With travel restrictions from Europe to the US going into effect today and a larger push to stay home to slow the spread of the coronavirus, we were curious as to how this is impacting global travel. Naturally, we turned to Cesium.
We started by collecting flight data for every other day over the last few months. Here are all flights going in and out of Beijing’s most popular international airport:
There’s a very sharp decline in number of flights in the end of January, going very quickly from around 900 flights to less than 300. This aligns with when the World Health Organization declared a global health emergency and the United States and other countries restricted travel from China.
After Beijing, Italy was hit hardest by the coronavirus. The first reported case there was on February 22, with cases quickly spiking and the Italian government imposing a quarantine on March 8. We can see a decline in flight traffic there, although not as quickly or dramatically:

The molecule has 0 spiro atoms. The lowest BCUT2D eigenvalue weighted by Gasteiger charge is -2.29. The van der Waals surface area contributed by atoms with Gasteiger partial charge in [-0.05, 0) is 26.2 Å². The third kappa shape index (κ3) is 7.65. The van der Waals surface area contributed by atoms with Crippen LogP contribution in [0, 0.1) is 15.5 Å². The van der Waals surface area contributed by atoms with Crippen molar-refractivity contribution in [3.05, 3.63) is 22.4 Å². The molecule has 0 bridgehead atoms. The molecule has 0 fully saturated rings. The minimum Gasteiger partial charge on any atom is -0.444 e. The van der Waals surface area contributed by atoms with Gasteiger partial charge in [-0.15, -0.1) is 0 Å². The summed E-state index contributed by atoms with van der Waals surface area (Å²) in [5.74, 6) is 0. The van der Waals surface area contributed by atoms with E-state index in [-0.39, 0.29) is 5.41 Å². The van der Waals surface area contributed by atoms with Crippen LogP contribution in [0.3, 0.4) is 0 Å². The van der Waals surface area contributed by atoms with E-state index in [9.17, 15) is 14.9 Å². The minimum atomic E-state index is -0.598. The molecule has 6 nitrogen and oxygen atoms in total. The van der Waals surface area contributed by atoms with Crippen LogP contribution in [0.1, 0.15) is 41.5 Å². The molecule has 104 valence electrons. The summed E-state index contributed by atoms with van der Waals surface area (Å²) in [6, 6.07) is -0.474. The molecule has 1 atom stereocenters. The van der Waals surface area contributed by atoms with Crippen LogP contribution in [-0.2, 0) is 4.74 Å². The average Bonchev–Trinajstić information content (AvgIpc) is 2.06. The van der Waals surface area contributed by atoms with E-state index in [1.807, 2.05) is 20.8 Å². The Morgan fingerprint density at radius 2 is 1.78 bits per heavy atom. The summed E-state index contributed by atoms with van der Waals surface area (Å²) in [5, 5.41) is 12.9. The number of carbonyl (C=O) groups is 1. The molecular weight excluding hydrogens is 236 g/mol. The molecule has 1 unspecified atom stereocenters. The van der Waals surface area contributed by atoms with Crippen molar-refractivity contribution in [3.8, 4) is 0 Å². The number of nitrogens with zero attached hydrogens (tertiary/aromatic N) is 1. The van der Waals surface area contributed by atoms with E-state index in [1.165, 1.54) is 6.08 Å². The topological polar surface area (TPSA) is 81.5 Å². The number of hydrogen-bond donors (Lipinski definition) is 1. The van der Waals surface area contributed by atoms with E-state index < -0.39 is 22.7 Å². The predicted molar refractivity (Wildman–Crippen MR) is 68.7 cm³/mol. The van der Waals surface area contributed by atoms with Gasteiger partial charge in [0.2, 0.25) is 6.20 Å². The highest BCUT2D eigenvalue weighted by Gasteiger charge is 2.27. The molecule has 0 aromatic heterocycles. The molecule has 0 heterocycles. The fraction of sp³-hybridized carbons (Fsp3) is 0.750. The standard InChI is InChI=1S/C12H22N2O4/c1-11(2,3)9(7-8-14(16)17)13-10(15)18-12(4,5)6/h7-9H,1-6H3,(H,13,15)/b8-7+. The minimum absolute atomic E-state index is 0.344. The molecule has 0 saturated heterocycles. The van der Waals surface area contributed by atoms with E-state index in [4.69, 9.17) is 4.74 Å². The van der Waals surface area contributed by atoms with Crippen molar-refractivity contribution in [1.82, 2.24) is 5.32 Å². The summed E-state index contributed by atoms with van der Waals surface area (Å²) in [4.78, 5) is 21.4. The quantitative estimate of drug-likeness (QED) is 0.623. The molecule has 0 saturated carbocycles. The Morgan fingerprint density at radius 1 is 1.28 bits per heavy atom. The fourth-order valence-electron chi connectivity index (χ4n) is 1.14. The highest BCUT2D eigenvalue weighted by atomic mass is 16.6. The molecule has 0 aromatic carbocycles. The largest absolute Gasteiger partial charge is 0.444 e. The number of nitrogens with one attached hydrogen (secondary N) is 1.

There haven’t been any official restrictions on flights in London at the time of writing, but there’s still a big decline in scheduled flights for the remainder of March. Here we’ve colored all U.S. flights in red.
Finally, here’s JFK airport in New York City, one of the US’s biggest air traffic hubs. There doesn’t appear to be any noticeable change so far:
Flight data was obtained from AeroDataBox. Their API takes an airport code and returns all flights into or out of that airport for a given time period.
Once we had these scheduled routes, we used open data from OpenFlights to get the location of each of these airports.
Finally, we created a CZML that draws a line for each route with a timestamp, and visualized the changing routes over time with Cesium Stories.
If you want to create something similar, we recommend you get started with the time dynamic data in Cesium Stories tutorial.